Inner Worlds December 22, 2014 Issue Bus Stop By Tatyana Tolstaya From the New Yorker

Posted but not written by: Lou Sheehan

Brezhnev died on November 10, 1982, just a few days after I was operated on at Dr. Fyodorov’s famous eye clinic. I was nearsighted, and Fyodorov and his doctors, it was said, could correct your vision. They made incisions in the cornea, so that it splayed open and then healed closer to the lens, where the rays of light focus. (Imagine that you bought a beret that was too small, then made slits along the radius and inserted wedges so that it would fit your head.) They made the cuts with a Neva razor; they weren’t using lasers yet in 1982.

The doctor’s art consisted of making these incisions at the correct depth, so that, when the eyes healed, your vision would be 20/20. You would be able to read not just the big letters at the top of the chart but the tiny ones at the very bottom as well. However, for the three months it took to heal you’d have aches and sharp pains, and produce abundant tears in the presence of even the slightest light. Nighttime was easier, but the color green, for some reason, was torture. Traffic-light green. The excruciating pain lasted a week; after that, the flame under the frying pan was turned down, and the sauce just simmered, flaring up occasionally as chili peppers were added.

First, they operated on one eye, and then, a week or so later, on the other. My first operation must have been on November 5th. It couldn’t have been on November 7th—the Revolutionary holiday—or on November 8th or 9th, because it’s a well-known fact that after holidays doctors’ hands tremble. And November 6th was a short workday, because, well, everyone needed time to stand in line, in case the stores happened to have something that was usually in short supply.

I had the operation, and then for two days the whole country ate potato salad with mayonnaise, fish in sour cream, and homemade cookies, called “nuts,” that were filled with boiled condensed milk. Then there was the hangover, low skies, occasional snow flurries, sluggishness, and, as always . . . But, no, not at all as always! Brezhnev died! Unbelievable!

We had thought that Brezhnev was eternal. Not because he was good or bad or because he understood things or was truly as dense as a sack of Party potatoes, as he was in the jokes told about him: “Comrade Brezhnev, Christ is risen!” “Thank you, I’ve already been informed.” He simply was. He hung over the land like a thick cloud, from which rain lashed out or snow fell in heaps. Then, suddenly, the climate changed. But to what, no one could say.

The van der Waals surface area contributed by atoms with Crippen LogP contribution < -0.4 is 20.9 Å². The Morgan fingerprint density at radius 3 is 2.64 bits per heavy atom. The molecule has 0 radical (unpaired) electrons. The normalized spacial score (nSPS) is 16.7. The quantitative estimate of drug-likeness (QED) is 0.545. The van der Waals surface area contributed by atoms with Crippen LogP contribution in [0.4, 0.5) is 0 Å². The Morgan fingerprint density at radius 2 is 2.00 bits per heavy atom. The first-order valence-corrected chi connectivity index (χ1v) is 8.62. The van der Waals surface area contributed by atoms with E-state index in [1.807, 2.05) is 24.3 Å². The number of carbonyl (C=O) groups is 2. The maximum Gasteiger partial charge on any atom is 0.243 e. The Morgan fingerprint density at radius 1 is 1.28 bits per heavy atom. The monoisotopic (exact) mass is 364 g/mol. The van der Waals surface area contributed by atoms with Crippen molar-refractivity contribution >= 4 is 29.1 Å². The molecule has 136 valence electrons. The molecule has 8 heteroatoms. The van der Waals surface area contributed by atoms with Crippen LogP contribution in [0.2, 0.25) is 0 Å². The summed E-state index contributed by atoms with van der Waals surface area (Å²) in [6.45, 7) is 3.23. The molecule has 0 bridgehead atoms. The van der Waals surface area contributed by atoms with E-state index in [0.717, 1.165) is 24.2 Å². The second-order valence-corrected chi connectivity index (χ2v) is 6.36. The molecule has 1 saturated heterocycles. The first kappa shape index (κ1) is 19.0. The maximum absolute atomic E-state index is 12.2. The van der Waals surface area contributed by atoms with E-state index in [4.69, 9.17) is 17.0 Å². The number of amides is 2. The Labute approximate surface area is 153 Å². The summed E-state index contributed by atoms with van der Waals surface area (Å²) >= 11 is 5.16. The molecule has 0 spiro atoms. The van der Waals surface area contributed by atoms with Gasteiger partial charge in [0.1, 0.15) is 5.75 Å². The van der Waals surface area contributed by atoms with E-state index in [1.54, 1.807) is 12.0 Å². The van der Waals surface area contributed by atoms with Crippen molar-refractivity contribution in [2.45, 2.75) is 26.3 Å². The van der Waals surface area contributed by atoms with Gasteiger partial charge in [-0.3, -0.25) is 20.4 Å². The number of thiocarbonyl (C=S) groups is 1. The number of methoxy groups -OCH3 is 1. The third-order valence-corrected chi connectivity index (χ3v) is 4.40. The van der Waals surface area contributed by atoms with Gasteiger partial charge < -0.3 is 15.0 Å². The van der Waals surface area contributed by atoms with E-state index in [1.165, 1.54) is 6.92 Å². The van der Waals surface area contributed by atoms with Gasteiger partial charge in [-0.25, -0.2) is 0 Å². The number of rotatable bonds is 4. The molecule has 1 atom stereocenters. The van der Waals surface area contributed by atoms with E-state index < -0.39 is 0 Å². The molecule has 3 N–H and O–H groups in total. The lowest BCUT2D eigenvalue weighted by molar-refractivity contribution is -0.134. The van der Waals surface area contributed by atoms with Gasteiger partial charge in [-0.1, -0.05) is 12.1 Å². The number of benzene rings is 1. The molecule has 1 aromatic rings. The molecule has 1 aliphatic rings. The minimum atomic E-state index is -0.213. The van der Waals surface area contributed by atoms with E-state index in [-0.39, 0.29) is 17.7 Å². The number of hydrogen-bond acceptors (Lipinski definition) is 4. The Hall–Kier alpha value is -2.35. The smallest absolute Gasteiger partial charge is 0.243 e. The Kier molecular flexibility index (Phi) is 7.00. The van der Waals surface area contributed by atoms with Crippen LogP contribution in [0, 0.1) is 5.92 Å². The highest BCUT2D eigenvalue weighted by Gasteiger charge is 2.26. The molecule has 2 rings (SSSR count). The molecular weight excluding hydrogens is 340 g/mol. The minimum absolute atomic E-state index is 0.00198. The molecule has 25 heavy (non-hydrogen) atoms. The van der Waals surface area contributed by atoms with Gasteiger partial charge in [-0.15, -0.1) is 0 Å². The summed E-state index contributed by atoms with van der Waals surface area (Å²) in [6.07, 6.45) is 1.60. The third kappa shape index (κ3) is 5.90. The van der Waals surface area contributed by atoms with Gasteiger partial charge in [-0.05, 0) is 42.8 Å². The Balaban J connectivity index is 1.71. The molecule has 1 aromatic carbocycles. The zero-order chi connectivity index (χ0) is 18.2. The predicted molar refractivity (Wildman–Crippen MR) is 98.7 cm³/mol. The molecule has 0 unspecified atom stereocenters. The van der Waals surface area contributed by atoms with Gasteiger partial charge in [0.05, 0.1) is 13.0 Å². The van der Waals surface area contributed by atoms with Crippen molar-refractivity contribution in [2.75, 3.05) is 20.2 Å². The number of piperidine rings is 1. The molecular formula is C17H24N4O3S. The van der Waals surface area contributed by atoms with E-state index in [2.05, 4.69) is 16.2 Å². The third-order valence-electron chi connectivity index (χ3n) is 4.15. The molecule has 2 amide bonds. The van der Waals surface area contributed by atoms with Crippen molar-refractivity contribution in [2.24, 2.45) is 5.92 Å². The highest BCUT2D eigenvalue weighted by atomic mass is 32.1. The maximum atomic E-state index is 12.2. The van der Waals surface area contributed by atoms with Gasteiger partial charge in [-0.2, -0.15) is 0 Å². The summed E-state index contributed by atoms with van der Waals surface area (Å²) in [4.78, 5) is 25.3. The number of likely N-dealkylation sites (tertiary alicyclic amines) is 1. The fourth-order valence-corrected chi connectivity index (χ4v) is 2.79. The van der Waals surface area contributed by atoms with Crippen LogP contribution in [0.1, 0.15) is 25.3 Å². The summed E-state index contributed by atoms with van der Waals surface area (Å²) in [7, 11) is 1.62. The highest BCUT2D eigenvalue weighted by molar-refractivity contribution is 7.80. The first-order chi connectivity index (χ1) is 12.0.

Once the holidays were over, the pastries had all been eaten, and the tremor in surgeons’ hands had abated, the day to remove my bandage and operate on the other eye arrived—November 15th. I took the metro to the end of the line, and then travelled by bus to Fyodorov’s clinic, in Beskudnikovo. The bus slowly made its way across railroad tracks, past beer stands with long lines, alongside mountains of crushed rock and garbage dumps, through far-flung villages slated for demolition. Angry snowflakes came spinning down from the gloomy sky as I looked blurrily out the window with one eye.

Brezhnev had died on the tenth, and now, after four days of official mourning, he would be buried. Five minutes of silence were to be observed as he was lowered into the ground. The whole country stopped for five minutes, and the bus that was carrying me stopped, too—right on the train tracks that it was crossing. We were almost at the eye clinic, but the driver turned off the engine. It grew quiet and cold. I looked around. There were ten or so people on the bus, all of them patients of the clinic, each with a bandaged eye.

I could sense, physically, the rage that was growing around me. Ten half-blind Soviet people sat in a bus as cold as the grave, while snow whirled and beat against the windows. Ten Cyclopes kept their single eyes lowered, so as not to betray any emotion, but the position of the mouth and the lines in the forehead can be more eloquent than words or eyes. By the time the five minutes were up, we were all exhaling vapor; the air in the bus was freezing.

Then the motor turned over, revved, and a weak stream of warm air began to flow. Thus we bade farewell to an era.

I returned home in a taxi, almost blind, one eye patched, the second fully bandaged. I spent three months in near-darkness. While my eyes healed, something far more important happened, however: doors and windows opened inside me, and I developed a new, internal vision. By the time the pain had passed and I could throw away my dark glasses, I could see like an eagle, even in the dark. And I began to write.♦

(Translated, from the Russian, by Jamey Gambrell.)

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Tatyana Tolstaya lives in Moscow, where her most recent book, “Light Worlds,” was published. Five of her books, including short-story and essay collections and the novel “The Slynx,” have been translated into English.

[ One of my intentions with this blog is to simply collect articles of interest to me for purposes of future reference. I do my best to indicate who has actually composed the articles. NONE of the articles have been written by me. Further, this ‘blog’ will contain various drafts of unknown writings just to be saved in the event they are needed by me, etc.– Louis Sheehan ]

Feel free to ignore this blog! I am intending to use it as a repository of various writings: drafts, doodles, etc. If there ARE any articles here, they are posted but not written by: Lou Sheehan

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Louis Sheehan
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